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Microfinance for Agricultural Firms- Credit Access and Loan Repayment in Tanzania


  • Weber, Ron
  • Musshoff, Oliver


On the example of a commercial microfinance institution (MFI) in Tanzania this paper investigates first whether agricultural firms have a different probability to get a loan and whether their loans are differently volume rationed than loans to non-agricultural firms. Second, we analyze whether agricultural firms repay their loans with different delinquencies than non-agricultural firms. Our results reveal that agricultural firms face higher obstacles to get credit but as soon as they have access to credit, their loans are not differently volume rationed than those of non-agricultural firms. Furthermore, agricultural firms are less often delinquent when paying back their loans than non-agricultural firms. Our findings suggest that a higher risk exposition of agricultural firms does not necessarily lead to higher credit risk. They also show that the investigated MFI overestimates the credit risk of agricultural clients and, hence, should reconsider its risk assessment practice to be able to increase lending to the agricultural sector. In addition, our results might indicate that farmers qualify less often for a loan as they do not fit into the standard micro credit product.

Suggested Citation

  • Weber, Ron & Musshoff, Oliver, 2012. "Microfinance for Agricultural Firms- Credit Access and Loan Repayment in Tanzania," 123rd Seminar, February 23-24, 2012, Dublin, Ireland 122552, European Association of Agricultural Economists.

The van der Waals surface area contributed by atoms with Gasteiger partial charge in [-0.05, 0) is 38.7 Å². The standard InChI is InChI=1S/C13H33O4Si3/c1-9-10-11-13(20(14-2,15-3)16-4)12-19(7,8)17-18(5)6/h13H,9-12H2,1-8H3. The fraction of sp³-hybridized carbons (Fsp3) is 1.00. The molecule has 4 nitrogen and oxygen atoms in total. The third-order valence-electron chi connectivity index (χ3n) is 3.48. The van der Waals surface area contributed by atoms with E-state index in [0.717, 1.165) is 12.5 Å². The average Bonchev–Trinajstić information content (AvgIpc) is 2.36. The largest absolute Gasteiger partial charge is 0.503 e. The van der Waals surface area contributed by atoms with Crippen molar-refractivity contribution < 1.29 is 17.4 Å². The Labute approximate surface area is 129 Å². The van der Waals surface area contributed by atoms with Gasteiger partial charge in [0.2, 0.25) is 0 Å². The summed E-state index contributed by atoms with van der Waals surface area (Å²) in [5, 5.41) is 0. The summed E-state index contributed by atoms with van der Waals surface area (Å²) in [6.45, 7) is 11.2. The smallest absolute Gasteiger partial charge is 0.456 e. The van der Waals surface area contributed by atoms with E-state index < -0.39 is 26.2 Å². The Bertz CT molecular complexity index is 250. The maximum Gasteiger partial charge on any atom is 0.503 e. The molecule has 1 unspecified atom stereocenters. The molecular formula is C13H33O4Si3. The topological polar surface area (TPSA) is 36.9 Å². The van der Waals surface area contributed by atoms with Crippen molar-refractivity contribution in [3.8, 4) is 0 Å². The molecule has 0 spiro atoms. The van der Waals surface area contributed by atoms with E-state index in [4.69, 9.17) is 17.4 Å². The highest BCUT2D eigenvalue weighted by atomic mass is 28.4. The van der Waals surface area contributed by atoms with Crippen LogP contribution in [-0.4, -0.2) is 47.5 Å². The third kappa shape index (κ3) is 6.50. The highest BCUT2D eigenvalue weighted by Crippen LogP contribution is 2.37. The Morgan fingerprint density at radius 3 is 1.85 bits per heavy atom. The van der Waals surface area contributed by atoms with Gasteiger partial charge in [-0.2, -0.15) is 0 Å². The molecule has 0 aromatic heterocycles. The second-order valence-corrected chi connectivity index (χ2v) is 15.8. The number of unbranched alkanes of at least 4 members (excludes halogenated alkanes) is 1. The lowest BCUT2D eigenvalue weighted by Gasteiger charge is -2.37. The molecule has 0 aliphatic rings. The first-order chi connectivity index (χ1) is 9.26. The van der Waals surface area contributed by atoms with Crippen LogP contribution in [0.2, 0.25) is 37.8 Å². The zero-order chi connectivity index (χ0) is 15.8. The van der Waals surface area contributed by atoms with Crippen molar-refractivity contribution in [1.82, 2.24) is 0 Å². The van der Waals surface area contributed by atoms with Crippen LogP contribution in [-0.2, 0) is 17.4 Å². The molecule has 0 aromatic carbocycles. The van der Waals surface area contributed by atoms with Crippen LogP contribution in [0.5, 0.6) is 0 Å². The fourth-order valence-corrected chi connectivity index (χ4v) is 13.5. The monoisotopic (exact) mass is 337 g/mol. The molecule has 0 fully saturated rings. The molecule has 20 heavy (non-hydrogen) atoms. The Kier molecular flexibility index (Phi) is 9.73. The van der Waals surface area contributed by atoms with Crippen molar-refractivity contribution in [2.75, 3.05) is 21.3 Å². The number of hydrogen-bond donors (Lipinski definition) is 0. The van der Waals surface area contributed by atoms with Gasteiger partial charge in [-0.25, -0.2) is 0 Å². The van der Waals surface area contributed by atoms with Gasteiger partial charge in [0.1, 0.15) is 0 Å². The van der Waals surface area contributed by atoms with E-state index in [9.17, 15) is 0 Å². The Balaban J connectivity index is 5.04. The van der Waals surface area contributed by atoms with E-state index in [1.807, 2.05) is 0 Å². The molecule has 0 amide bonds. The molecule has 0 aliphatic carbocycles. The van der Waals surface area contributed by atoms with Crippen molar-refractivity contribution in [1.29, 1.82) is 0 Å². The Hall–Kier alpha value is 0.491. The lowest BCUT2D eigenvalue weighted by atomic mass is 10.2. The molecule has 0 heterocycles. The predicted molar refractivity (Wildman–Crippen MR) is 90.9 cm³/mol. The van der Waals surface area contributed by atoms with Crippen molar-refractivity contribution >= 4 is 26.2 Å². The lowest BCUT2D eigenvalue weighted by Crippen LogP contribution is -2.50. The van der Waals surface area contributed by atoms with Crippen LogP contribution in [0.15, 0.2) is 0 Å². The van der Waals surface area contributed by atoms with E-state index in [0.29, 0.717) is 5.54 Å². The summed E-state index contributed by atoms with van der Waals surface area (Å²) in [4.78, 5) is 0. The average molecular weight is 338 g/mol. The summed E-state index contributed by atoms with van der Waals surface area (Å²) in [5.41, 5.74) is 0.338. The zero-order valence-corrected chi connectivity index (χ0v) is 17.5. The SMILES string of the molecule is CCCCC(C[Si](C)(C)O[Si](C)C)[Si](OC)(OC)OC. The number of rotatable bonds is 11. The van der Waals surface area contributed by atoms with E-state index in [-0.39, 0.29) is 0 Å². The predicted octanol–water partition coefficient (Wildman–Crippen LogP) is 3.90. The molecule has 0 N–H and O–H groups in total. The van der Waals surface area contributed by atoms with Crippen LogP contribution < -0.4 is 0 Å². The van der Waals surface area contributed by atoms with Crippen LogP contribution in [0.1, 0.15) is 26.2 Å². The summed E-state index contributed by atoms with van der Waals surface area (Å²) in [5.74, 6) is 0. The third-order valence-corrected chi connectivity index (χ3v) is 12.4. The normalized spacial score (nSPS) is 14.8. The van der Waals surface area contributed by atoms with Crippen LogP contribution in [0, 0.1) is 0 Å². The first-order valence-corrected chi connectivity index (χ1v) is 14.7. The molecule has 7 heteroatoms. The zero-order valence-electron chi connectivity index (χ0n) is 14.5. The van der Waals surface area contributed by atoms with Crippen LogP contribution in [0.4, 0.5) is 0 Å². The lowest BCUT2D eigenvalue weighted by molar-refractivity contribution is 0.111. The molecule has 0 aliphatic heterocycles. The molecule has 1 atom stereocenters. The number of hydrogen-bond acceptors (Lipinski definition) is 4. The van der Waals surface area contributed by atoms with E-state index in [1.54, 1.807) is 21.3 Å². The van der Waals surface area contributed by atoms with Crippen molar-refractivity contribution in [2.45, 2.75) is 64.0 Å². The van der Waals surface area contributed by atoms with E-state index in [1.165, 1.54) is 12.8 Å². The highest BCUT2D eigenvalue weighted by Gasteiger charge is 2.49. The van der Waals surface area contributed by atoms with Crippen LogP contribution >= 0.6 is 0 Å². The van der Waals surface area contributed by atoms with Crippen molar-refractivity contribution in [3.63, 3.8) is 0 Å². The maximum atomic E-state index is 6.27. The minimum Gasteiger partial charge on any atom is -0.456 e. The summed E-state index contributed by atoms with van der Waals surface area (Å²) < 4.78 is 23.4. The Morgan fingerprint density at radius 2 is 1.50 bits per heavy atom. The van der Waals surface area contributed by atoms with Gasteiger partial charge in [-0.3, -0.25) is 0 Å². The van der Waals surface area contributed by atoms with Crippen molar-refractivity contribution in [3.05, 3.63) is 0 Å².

• Handle: RePEc:ags:eaa123:122552

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    References listed on IDEAS

    1. Diagne, Aliou & Zeller, Manfred & Sharma, Manohar, 2000. "Empirical measurements of households' access to credit and credit constraints in developing countries," FCND briefs 90, International Food Policy Research Institute (IFPRI).
    2. Martin Petrick, 2004. "A microeconometric analysis of credit rationing in the Polish farm sector," European Review of Agricultural Economics, Foundation for the European Review of Agricultural Economics, vol. 31(1), pages 77-101, March.
    3. Baele, Lieven & Farooq, Moazzam & Ongena, Steven, 2014. "Of religion and redemption: Evidence from default on Islamic loans," Journal of Banking & Finance, Elsevier, vol. 44(C), pages 141-159.
    4. Fidrmuc, Jarko & Hainz, Christa, 2010. "Default rates in the loan market for SMEs: Evidence from Slovakia," Economic Systems, Elsevier, vol. 34(2), pages 133-147, June.
    5. Hisaki KONO & Kazushi TAKAHASHI, 2010. "Microfinance Revolution: Its Effects, Innovations, And Challenges," The Developing Economies, Institute of Developing Economies, vol. 48(1), pages 15-73.
    6. Leif Erec Heimfarth & Oliver Musshoff, 2011. "Weather index-based insurances for farmers in the North China Plain: An analysis of risk reduction potential and basis risk," Agricultural Finance Review, Emerald Group Publishing, vol. 71(2), pages 218-239, August.
    7. Foltz, Jeremy D., 2004. "Credit market access and profitability in Tunisian agriculture," Agricultural Economics, Blackwell, vol. 30(3), pages 229-240, May.
    8. Franklin Simtowe & Aliou Diagne & Manfred Zeller, 2008. "Who is credit constrained? evidence from rural Malawi," Agricultural Finance Review, Emerald Group Publishing, vol. 68(2), pages 255-272, November.
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    More about this item


    Agricultural Finance; Access to Credit; Loan Repayment; Microfinance Institutions; Financial Economics; International Development; Risk and Uncertainty; G21; G32; Q14;

    JEL classification:

    • G21 - Financial Economics - - Financial Institutions and Services - - - Banks; Other Depository Institutions; Micro Finance Institutions; Mortgages
    • G32 - Financial Economics - - Corporate Finance and Governance - - - Financing Policy; Financial Risk and Risk Management; Capital and Ownership Structure; Value of Firms; Goodwill
    • Q14 - Agricultural and Natural Resource Economics; Environmental and Ecological Economics - - Agriculture - - - Agricultural Finance

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